Versatility is one of the beautiful aspects of food. It can be a creative outlet and it is the way we nourish ourselves. Food, when shared, is a gift to others. It is heart food. What we put into it as we make it shows in the end result. Our energy and our thinking is in our food. That’s why slowing down to cook and think healthful thoughts while cooking is of utmost importance. Creating a time to cook allows you to fill your food with love, even when you are cooking in a hurry.
Despite food being so wonderful and nourishing for ourselves and our little ones, it can be a real challenge to stay on top of meal planning and preparation. The question may be asked: how can we talk about the soul and heart in food when we barely have time to get food on the table? Or another question might be: how can we talk about the heart and soul of food if food isn’t a passion? I hear you! Not everyone loves food the way I do, and so many of us really do have limited time, especially parents who work in and/or outside of the home.
Cook in Big Batches
My advice is to keep the food simple and as fresh as possible. I have found it to be very effective to choose one day each week to make one big meal that will last at least a few days of the week. Bonus if you make enough for 5 meals. That way you can freeze some and rotate it into some other weeks. You can pull together something different for the other nights, or mix in takeout options and homemade yum for a complete meal.
Soup is an excellent option for the make ahead plan. Make a big pot of soup and eat it for a few days and freeze the rest. A soup recipe I created for this purpose is below. This will help get you started. You can also find some delicious options online or in your favorite cookbook. One of my favorite cookbooks for soup is the classic and always perfect Moosewood Cookbook by Mollie Katzen. Make sure you add plenty of veggies and some beans or some meat and a good grain, such as brown rice or quinoa. That way you will have a complete meal. If you can, make a salad as an accompaniment. That way you’ll be nourished and content.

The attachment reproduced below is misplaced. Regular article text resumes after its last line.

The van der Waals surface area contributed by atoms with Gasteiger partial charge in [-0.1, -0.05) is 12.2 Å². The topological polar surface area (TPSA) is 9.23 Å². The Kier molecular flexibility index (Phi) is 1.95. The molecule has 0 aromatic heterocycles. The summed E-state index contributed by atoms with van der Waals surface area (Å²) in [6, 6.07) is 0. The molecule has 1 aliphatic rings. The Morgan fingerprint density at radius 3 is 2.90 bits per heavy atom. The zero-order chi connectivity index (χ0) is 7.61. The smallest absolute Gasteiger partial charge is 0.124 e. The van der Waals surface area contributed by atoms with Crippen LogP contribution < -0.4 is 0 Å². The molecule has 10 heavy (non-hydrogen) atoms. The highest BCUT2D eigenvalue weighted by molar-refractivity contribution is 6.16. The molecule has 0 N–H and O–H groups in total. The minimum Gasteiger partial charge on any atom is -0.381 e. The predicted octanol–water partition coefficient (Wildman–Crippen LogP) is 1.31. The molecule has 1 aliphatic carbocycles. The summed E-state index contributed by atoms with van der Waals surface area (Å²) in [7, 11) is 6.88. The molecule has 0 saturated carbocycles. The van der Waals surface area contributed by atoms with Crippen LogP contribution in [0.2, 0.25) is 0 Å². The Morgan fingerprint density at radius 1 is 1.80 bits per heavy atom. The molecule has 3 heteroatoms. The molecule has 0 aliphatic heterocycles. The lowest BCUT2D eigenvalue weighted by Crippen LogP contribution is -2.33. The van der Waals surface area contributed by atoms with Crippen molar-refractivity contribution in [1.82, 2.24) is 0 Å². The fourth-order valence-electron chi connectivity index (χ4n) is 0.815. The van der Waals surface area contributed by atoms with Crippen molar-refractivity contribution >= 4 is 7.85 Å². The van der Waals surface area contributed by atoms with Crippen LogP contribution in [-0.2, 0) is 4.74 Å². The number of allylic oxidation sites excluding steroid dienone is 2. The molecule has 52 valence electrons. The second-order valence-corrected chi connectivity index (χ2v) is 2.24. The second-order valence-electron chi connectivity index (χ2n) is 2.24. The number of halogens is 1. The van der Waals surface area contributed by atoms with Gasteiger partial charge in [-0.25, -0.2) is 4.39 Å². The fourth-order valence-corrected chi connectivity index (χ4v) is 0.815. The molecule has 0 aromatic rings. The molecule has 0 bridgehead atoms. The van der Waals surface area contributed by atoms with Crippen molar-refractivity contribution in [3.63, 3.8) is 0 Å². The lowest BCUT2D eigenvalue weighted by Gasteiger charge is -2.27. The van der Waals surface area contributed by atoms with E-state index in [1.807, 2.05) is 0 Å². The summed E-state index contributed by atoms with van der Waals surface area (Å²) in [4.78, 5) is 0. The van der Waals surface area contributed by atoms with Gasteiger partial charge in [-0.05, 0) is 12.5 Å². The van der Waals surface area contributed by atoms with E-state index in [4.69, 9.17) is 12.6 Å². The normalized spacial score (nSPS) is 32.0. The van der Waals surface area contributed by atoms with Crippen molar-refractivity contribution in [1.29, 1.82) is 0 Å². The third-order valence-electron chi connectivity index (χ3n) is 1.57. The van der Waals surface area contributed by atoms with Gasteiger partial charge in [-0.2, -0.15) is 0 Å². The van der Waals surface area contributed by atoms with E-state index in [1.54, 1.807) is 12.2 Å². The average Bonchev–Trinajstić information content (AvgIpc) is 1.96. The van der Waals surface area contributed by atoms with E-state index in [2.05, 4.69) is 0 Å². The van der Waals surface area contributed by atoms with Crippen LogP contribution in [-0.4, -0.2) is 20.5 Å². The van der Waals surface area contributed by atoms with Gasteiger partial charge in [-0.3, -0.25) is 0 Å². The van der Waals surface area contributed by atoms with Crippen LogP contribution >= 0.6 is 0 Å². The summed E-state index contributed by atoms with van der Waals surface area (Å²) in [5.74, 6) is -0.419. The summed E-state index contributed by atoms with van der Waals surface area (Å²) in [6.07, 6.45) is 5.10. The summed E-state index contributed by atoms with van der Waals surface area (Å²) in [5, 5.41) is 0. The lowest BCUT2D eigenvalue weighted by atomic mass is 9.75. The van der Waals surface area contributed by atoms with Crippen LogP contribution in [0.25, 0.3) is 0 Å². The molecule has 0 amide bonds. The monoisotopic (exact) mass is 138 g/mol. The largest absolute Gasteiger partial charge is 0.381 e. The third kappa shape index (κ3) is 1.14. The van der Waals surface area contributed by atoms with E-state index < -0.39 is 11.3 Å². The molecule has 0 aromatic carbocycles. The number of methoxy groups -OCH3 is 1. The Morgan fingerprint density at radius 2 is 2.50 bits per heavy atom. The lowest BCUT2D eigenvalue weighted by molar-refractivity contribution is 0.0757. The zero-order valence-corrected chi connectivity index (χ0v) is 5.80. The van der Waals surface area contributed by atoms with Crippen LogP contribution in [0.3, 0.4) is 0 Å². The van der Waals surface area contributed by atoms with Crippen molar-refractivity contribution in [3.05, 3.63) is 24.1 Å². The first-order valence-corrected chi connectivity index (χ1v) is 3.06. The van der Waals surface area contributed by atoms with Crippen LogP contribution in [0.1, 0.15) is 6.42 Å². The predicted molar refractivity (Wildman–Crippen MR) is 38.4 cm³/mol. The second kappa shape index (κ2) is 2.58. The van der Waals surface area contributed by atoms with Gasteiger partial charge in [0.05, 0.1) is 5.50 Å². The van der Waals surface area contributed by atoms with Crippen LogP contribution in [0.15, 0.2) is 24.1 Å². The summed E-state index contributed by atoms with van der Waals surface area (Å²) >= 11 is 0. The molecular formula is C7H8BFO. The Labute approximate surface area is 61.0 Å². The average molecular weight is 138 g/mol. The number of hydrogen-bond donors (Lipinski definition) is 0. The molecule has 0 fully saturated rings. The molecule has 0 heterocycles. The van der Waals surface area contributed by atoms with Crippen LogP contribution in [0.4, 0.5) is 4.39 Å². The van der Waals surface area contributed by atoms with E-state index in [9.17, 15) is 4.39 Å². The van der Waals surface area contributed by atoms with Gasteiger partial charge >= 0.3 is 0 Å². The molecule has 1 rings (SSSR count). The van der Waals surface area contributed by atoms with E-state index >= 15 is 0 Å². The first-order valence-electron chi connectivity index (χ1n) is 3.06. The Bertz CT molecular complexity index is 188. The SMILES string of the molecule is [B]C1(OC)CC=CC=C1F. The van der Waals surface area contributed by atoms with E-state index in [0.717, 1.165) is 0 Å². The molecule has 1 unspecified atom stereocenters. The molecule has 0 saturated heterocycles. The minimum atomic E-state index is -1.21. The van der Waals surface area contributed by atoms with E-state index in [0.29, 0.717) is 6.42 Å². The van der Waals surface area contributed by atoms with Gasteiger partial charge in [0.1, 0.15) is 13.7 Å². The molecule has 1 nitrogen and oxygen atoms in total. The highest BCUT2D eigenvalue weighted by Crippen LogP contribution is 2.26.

Adapting What You’re Eating for Baby
That takes care of moms and dads and older babies and tots, but what about a just beginning to eat little baby? Well, baby, depending on age, can have some of the soup ingredients as well. Simply customize the ingredients to be baby and tot friendly. Using my recipe as an example, leave out the gassy foods, if baby is really little. That means skip the beans and no Brussels sprouts, or at least don’t feed them to baby. Maybe you will add a little chicken or a high-protein grain instead. Or save my recipe for the older baby and tot, and instead make a delicious soup of butternut and kabocha squash for the younger baby.
By making meals that include baby-friendly foods, you can work in stages. You can pull out what baby can eat and then continue adding in what you like and want to eat. No need to make separate meals. Build your time-saving meal while creating nourishing and healthful food for all of you.
I hope you enjoy my soup recipe and find a passion for food along the way. I’ll share more recipes and food advice in the future, until then, happy cooking!
Teresa’s Vegetable Soup
If possible, buy organic. Begin by washing and prepping your vegetables. Measure your rice or quinoa so they are ready to add as you make the soup. Assemble any other ingredients, as well, before beginning your cooking.
- 1 – 2 tablespoons mild oil of your choice (canola, avocado, grape seed — do not use coconut oil or ghee for this recipe)
- 1 cup each celery, onion and carrot, chopped (Make the chop small but not minced. Example, a little slice of celery might be chopped 3 times. A carrot round might be cut into 4 sections.)
- 1/2 cup brown rice or quinoa
- 6 – 8 cups of water (I use filtered water)
- 1/2 to 3/4 cup each of the following vegetables:
- chopped green beans (perfect for baby!)
- cut across the pea sugar snap peas (perfect for baby!)
- halved or quartered Brussels sprouts
- chopped zucchini
- chopped red, orange, or yellow bell pepper
- 28-ounce can or jar of crushed or diced tomatoes (I prefer the crushed, but diced work okay as well)
- 15-ounce can of drained and thoroughly rinsed garbanzo or black beans
- 2 tablespoons dried parsley
- 1 bay leaf
- 1 Tablespoon dried basil
- ¾ Tablespoon dried thyme
- 1 Tablespoon freshly chopped garlic (about 3 – 5 cloves)
- Heat oil in a large soup pot.
- On medium to high heat, sauté celery, onion, and carrot until onion is just getting translucent.
- Add the rice and mix it around until you smell a little toasty smell, or for about 5 minutes.
- Then add the water, let the rice cook for about 20 minutes before adding the Brussels sprouts. Allow Brussels sprouts to cook for about 5 minutes and then add all vegetables except the zucchini.
- Let the veggies cook for about 15 minutes.
- Add the tomatoes, herbs, and beans.
- Let cook about 10 – 15 minutes.
- Test the veggies. When they are still just a tad crunchy, add the zucchini.
- Let the zucchini cook fully and then enjoy your soup.
It is even better the next day or two. Happy eating!